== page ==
We were ready, and Kurt led up a steep section and belayed Dan and I up to his position. We continued up the mountain in this fashion. Kurt leading, Dan in the middle and I was holding down the downhill end of the rope. Sometimes we simulclimbed and sometimes Kurt belayed us up to his position. This was slow going, but we kept going, until we got to a section that was about 5.6 and was at the limit as to what Dan and I could do. We were at about 13,500 ft and above it looked tougher still. At this point we determined that we were indeed off course. We were in the wrong chute. The climbing wasn’t supposed to be this difficult.


We turned around and explored various routes on the way down, looking to where we should be climbing. We finally found it in the next chute south, but it was too late in the day to start over. We descended back down the cliffs and returned to camp. We had planned on having supplies for extra days, so we would try again tomorrow. We were disappointed, but determined to return again in the morning.


We again had a good dinner, repacked our gear, and turned in early. The next day we repeated our preparations and headed back to the base of North Pal. This time we traversed further south and found a much wider scree filled chute with a climber’s trail leading up. The scree was no fun, but we eventually found a ledge that looked like what was described in the literature as “Le Conte’s Ledge”. The ledge we found was actually not “Le Conte’s” ledge, but was actually better. We called this new route “Wedberg’s Ledge” and it is about 100 ft above “Le Conte’s Ledge”. I think “Wedberg’s Ledge” is easier and shorter than “Le Conte’s Ledge” and if I do this route again, I would use it again. These ledges have some exposure on one side and the footing on the ledge slopes towards the drop off. Both ledges would have problems if they were ice covered.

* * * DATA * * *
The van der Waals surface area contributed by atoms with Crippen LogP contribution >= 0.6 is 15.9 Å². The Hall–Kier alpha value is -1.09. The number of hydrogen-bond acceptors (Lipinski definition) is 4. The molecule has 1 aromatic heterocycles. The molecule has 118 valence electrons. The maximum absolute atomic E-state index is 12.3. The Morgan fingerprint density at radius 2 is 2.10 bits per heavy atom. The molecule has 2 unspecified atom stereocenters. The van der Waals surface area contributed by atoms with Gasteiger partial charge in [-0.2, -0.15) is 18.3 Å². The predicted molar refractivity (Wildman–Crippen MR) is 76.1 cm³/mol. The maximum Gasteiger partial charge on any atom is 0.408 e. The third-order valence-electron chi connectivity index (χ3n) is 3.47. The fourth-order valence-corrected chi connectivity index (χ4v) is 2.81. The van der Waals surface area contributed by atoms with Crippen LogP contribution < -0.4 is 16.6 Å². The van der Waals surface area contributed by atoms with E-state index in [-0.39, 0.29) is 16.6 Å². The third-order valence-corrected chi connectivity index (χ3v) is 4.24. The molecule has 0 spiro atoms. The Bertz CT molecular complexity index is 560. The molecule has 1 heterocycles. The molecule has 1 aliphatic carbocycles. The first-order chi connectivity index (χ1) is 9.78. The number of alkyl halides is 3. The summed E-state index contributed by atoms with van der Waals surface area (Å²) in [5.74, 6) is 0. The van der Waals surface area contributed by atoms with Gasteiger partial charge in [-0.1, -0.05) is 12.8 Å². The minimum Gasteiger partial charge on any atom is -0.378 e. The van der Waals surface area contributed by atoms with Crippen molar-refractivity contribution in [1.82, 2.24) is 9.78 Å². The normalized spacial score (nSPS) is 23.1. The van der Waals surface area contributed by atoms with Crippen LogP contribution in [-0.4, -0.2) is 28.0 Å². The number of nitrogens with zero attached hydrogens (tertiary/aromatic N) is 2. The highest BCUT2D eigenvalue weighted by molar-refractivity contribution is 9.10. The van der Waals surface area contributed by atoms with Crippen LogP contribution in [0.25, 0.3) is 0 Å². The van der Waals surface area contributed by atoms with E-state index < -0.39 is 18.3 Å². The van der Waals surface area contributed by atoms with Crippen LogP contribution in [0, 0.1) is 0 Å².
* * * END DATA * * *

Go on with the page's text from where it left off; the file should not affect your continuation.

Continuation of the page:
The rest of the route up North Pal followed the standard climbing route (Route 2 in Climbing California’s Fourteeners) and was uneventful. It was still difficult getting up a couple area’s where the chute was blocked by chockstones. I wouldn’t have been able to climb those area’s without someone like Kurt leading. It was challenging for this non-rock climber. The final climb up to the summit had some challenges also and there was lots of exposure too.


Dan and I tagged the highpoint together to simultaneously complete the County Highpoints of California. Officially, we are the 21st and 22nd climbers to complete the California County Highpoints. What a great feeling. The views were obscured because of a forest fire somewhere to the west, but it could not take away from our excitement. We spent at least an hour on the summit before heading down. We rappelled many steep spots on the way down because it was safer than down climbing for me.


When we finally coiled the rope and picked up the trekking poles, I felt like we had survived this adventure. We got back to our campsite about 11 hours after we started that morning. We had a great dinner and slept well that night. The next day we hiked back out to South Lake via Bishop Pass. At Saddlerock Lake, we stopped and Kurt took out a fly rod. He caught 3 nice trout in about a half hour for his breakfast the next morning.


We had a nice steak dinner at Whiskey Creek in Bishop. Afterward, I started driving north to Oregon. I got home by lunchtime the next day and I felt great. I completed the County Highpoints of California!!! This was my 4th state to complete after Oregon, Nevada, and Utah. California was by far the most difficult. North Pal was the most technically difficult peak I have climbed. I’ve climbed several peaks where I had to rock climb and rappel, but none of them had as much rock climbing. Next year (2008) I think I will take a rock climbing course in Wyoming and then try The Grand Teton. I think I could grow to like rock climbing, if I wasn’t so old and fat.
Summary Total Data
    Elevation Gain:7500 ft / 2286 m
    Elevation Loss:7500 ft / 2286 m
    Distance:22.2 mi / 35.7 km
    Route Conditions:
Maintained Trail, Unmaintained Trail, Scramble, Rock Climb, Aid Climb
    Gear Used:
Rope, Guide, Tent Camp
Ascent Statistics
    Elevation Gain:7500 ft / 2286 m
    Distance:11.1 mi / 17.9 km
    Route:LeConte Ledge
    Trailhead:6742 ft / 2054 m
Descent Statistics
    Elevation Loss:7500 ft / 2286 m
    Distance:11.1 mi / 17.9 km
    Trailhead:6742 ft / 2054 m